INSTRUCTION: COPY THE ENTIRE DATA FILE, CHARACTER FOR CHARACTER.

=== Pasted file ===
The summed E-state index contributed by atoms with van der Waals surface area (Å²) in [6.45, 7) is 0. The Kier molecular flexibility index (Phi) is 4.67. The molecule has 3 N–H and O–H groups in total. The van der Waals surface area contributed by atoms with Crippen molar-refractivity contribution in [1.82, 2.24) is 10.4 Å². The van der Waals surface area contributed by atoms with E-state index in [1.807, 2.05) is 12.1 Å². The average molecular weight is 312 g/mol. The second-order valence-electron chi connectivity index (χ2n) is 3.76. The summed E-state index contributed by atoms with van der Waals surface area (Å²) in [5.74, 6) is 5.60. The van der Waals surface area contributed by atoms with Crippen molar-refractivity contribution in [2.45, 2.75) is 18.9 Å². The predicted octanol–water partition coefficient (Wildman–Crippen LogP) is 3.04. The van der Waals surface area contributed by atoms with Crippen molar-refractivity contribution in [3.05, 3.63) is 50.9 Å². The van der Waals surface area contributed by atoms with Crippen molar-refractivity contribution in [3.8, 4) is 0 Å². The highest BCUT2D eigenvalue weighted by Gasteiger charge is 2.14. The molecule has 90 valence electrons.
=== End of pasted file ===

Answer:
The summed E-state index contributed by atoms with van der Waals surface area (Å²) in [6.45, 7) is 0. The Kier molecular flexibility index (Phi) is 4.67. The molecule has 3 N–H and O–H groups in total. The van der Waals surface area contributed by atoms with Crippen molar-refractivity contribution in [1.82, 2.24) is 10.4 Å². The van der Waals surface area contributed by atoms with E-state index in [1.807, 2.05) is 12.1 Å². The average molecular weight is 312 g/mol. The second-order valence-electron chi connectivity index (χ2n) is 3.76. The summed E-state index contributed by atoms with van der Waals surface area (Å²) in [5.74, 6) is 5.60. The van der Waals surface area contributed by atoms with Crippen molar-refractivity contribution in [2.45, 2.75) is 18.9 Å². The predicted octanol–water partition coefficient (Wildman–Crippen LogP) is 3.04. The van der Waals surface area contributed by atoms with Crippen molar-refractivity contribution in [3.05, 3.63) is 50.9 Å². The van der Waals surface area contributed by atoms with Crippen molar-refractivity contribution in [3.8, 4) is 0 Å². The highest BCUT2D eigenvalue weighted by Gasteiger charge is 2.14. The molecule has 90 valence electrons.